Glen Canyon Coyote Hazards
Fans of off-leash dog walks in San Francisco’s Glen Canyon Park should be alert to two potential hazards: the coyotes who roam the woods and the citations handed out by City Recreation and Park Department police.
It’s long been illegal to walk dogs off-leash in the popular park, but ticketing has been on the upswing since June, when a small off-leash dog was carried off by a coyote. San Francisco Animal Care and Control (SFACC) says the agency’s decision to actively enforce the leash-only policy is meant to protect both dogs and coyotes.
Five years ago, two coyotes were “dispatched” by U.S. Department of Agriculture officers when they allegedly attacked a pair of leashed dogs in Golden Gate Park. Since then, SFACC has learned more about co-existence with the curious canids. Coyotes are especially protective of their dens during breeding season, from April through August.
Now, SFACC’s focus is on whether a coyote’s reported behavior is “acceptable.” Chasing an off-leash dog wandering too close to a den is considered acceptable, harassing a leashed dog on a park trail is not.
Many Glen Park regulars prefer to let their dogs get some welcome off-leash exercise while enjoying one of the City’s precious pockets of wilderness. Just keep in mind that all freedoms come with risks.
Prisoners Perk Up PHS Pups
Some problem canine residents at the Peninsula Humane Society (PHS) are getting new leashes on life, thanks to an unusual set of understanding friends: the two-legged residents at the minimum-security Maple Street Complex Facility in Redwood City.
In this win-win partnering, dogs whose behavior problems make them unadoptable undergo an eight-week intensive training program at the jail, moving in and spending up to 16 hours a day with their inmate handlers. The prisoners socialize the dogs and teach them basic good manners that can help them appeal to adopters. In the process, the prisoners learn valuable life lessons of their own.
“These are dogs that aren’t thriving in the shelter, for whatever reason,” says Maria Eguren, PHS director of training and behavior. “But over here, it’s like they’re in a home. They do much better. Everyone’s morale goes up.”
To date, 40 dogs have been rehabilitated with the help of 79 convicts. All 40 dogs have gone on to forever homes, some moving in with their handlers after release. Other formerly problem pups have been adopted by deputies, guards, and jail staff.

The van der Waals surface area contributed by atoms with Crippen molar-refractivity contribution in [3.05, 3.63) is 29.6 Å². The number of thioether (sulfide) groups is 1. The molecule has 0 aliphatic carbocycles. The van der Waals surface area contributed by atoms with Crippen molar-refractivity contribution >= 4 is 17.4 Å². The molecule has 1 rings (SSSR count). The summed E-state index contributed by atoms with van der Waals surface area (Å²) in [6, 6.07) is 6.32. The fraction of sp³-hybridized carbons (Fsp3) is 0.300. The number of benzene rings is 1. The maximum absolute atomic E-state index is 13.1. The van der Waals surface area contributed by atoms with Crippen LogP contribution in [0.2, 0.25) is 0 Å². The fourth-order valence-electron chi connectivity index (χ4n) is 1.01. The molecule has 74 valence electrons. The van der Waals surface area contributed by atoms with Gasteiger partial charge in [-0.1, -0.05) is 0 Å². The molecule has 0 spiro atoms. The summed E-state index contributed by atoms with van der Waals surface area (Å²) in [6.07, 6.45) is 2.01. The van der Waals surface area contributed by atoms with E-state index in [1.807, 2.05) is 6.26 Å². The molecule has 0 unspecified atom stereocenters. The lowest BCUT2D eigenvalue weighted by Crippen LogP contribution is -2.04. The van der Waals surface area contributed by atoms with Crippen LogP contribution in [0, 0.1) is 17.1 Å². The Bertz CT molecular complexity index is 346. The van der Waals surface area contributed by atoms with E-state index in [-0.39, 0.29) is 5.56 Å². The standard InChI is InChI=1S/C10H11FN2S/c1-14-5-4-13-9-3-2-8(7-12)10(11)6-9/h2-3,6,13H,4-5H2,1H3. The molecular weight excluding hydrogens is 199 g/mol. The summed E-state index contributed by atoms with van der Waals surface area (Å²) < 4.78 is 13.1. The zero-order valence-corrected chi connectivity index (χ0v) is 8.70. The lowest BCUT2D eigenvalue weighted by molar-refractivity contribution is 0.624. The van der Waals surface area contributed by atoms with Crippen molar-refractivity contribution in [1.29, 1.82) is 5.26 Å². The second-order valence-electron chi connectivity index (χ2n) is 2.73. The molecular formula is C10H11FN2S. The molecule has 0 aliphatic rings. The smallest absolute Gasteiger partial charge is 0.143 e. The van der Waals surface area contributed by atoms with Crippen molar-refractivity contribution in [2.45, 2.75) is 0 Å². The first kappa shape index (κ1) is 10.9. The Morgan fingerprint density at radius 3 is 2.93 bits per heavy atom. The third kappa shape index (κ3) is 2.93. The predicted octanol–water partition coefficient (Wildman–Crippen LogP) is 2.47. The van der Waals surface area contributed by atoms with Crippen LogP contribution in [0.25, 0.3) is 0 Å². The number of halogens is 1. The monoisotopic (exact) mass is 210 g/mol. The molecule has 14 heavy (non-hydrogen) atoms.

Berkeley Vet Pioneers New Treatment for Poisoning
A Berkeley veterinarian and a Santa Cruz doctor have announced a new lifesaving procedure for dogs who ingest Death Cap mushrooms. Death Caps, the most poisonous toadstools in the world, are common in the San Francisco Bay Area, where they’re usually found growing from the roots of live trees. As their name suggests, ingesting Death Caps is nearly always fatal, claiming many victims, both canine and human, each year. The doctors hope the new technique can save people as well as pets.
In July, Kasey, a miniature Australian Shepherd from Richmond, was brought to Veterinarian Mike Barlia at PETS Referral Center in Berkeley after exhibiting signs of mushroom poisoning. Dr. Barlia confirmed the diagnosis and told Kasey’s guardians to expect the worst. But he didn’t want to give up, so he called a poison hotline. His research led him to Dr. Todd Mitchell, who is heading a nationwide clinical trial of an antidote for mushroom poisoning in humans.
Dr. Mitchell explained that the new experimental drug was not available to animals, but he suggested an alternative.
“I told [Barlia] to find the gallbladder where the toxins accumulate, use a needle and syringe and drain it,” Mitchell told reporters. A similar but more complicated procedure, in which the gallbladder is drained through a tube for several days, has worked in humans, but no one had tried the needle technique on a person or an animal.
Dr. Barlia performed the procedure, it was a success, and Kasey recovered a few days later. In cases when poison victims do not have access to the antidote, Mitchell and Barlia are now recommending the needle technique for both dogs and humans.